If I need a new coat or a pair of winter boots, I automatically default to ASOS. For anything else, I turn to Amazon and nine times out of ten, they deliver it the next day. Born right at the start of the ‘90s, the idea that people haven’t always shopped this way isn’t entirely strange to me. In fact, if I think back to my childhood, I can vividly remember holding onto my mum’s hand, walking down the high street as she hurried me from store to store. It must be alien to anyone born after me to think that less than 30 years ago, this was the only option and there was no such thing as ASOS or Amazon hiding in the ‘App store.’ Back then, it was still the norm to do your weekly shop in the supermarket rather than have the food delivered straight to your door. In an age where we are all in a rush to be somewhere yesterday, it’s a struggle to understand how anyone used to have all that extra time. But as convenient as online shopping may be, was the good-old fashioned way the greener option? The answer to that question isn’t as straight forward as you’d expect.
The delivery footprint and the ‘last mile’
Whether it’s a plastic toy that will never be recycled or a piece of furniture manufactured overseas, each individual product has a carbon footprint of its own and how much of that is attributed to delivery varies greatly. With 5.5% of global emissions attributed to transporting products via shop, air or road, it certainly has an impact. However, according to Alan McKinnon and Julia Edwards, authors of ‘Decarbonising Logistics,’ it is the final stage, or the ‘last mile’ of a products journey that matters most. Even despite all the logistical activities that preceded it, the delivery footprint is dominated by an items journey from warehouse or store to consumer – and if we compare the two, online shopping works out best.
Straight away, you can understand the verdict. Order online and the item is shipped to the consumer directly from the warehouse; purchase in store and the item has already been shipped from the warehouse plus the additional emissions caused by your journey to store. In fact, according to a 2010 study, a typical van-based home delivery round consists of 120 drops on a 50 mile round trip, meaning that despite the substantial 12,665g of CO2 that journey equates to, each individual drop off is responsible for just 181g. That pales in comparison to the 4,274g of CO2 attributed to the average 12.8km a consumer drives to get to the store. An in-store shopper would need to buy 24 items to justify the car journey, or eight items when travelling a typical 8.8-mile journey by bus.
Whilst the argument that online shopping is greener makes me feel a whole lot better about my own personal shopping habits, I’m not entirely sure I agree. When we delve deeper into the nature of home deliveries – and our own behavior – does in-store shopping have the edge?
Failed Deliveries and the ‘golden age of returns.’
Surely, we can all recall a time when we’ve ordered something for home delivery only to receive a ‘sorry I missed you note’ through the door. With 12% – 60% of home deliveries reported to fail first time round, how many more carbon intensive journeys are made when that product is redirected second (or third) time round? As much as we’d like to ease our environmental conscience by blaming the delivery service, consumers and retailers both have a role to play. In what has been dubbed ‘the golden age of free returns’ lenient policies have spoilt 21st century shoppers to such an extent that its impacted profitability, and just 11% of us have taken a step back due to environmental concerns. Without being able to ‘try before you buy’ online shopping naturally encourages returns but ill-fitting items aren’t the only things consumers are sending back. According to research this year, 41% of us over order items and send back the majority, and 29% of us order items we already intend to return. We’re also shopping in a hurry, preventing retailers from consolidating orders so we can get our products in the nick of time. Home deliveries may be far less carbon intensive for those living out in the sticks, but the argument is lost on those living in city centres and able to walk to the store.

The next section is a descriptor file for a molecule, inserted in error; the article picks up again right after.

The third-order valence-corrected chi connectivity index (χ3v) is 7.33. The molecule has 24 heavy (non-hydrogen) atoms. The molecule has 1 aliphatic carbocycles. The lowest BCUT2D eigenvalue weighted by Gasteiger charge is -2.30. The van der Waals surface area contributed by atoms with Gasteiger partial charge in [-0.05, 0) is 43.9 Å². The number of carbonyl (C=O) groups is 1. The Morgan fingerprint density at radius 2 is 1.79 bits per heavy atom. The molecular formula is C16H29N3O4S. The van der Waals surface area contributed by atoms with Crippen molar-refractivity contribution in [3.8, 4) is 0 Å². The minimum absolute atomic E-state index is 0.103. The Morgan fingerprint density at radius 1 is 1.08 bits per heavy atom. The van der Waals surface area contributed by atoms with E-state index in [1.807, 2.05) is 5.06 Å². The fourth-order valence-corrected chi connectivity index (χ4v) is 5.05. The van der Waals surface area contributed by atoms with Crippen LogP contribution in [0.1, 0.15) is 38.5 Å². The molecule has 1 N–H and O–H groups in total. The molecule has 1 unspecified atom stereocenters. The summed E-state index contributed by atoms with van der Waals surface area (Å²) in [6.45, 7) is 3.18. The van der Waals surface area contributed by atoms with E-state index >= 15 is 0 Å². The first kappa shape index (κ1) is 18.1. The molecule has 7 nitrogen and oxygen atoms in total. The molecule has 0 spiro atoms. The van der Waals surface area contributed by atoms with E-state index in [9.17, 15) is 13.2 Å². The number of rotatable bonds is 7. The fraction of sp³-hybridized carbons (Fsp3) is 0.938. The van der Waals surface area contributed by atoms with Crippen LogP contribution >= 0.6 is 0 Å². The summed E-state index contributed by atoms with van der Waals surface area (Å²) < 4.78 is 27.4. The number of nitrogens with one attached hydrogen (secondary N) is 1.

The verdict: changing behaviour
Thankfully, efficiency isn’t the only thing shaping shopping behavior. Consumers are more conscious of their carbon footprint than they’ve ever been before and whilst that doesn’t always convert to action, it’s only a matter of time. Whether it translates to bringing a tote bag to the supermarket or deciding to ‘buy-well-but-buy-less,’ there is a growing consensus to do better – and expect better. Retailers like ZARA have already set carbon reduction targets for the future and given the increasing support from consumers for businesses that are socially and environmentally responsible, many more will follow suit. Return policies are already becoming more stringent to combat contradictory behaviour and the delivery footprint will decrease as petrol and diesel transport are replaced by greener alternatives in the years to come.
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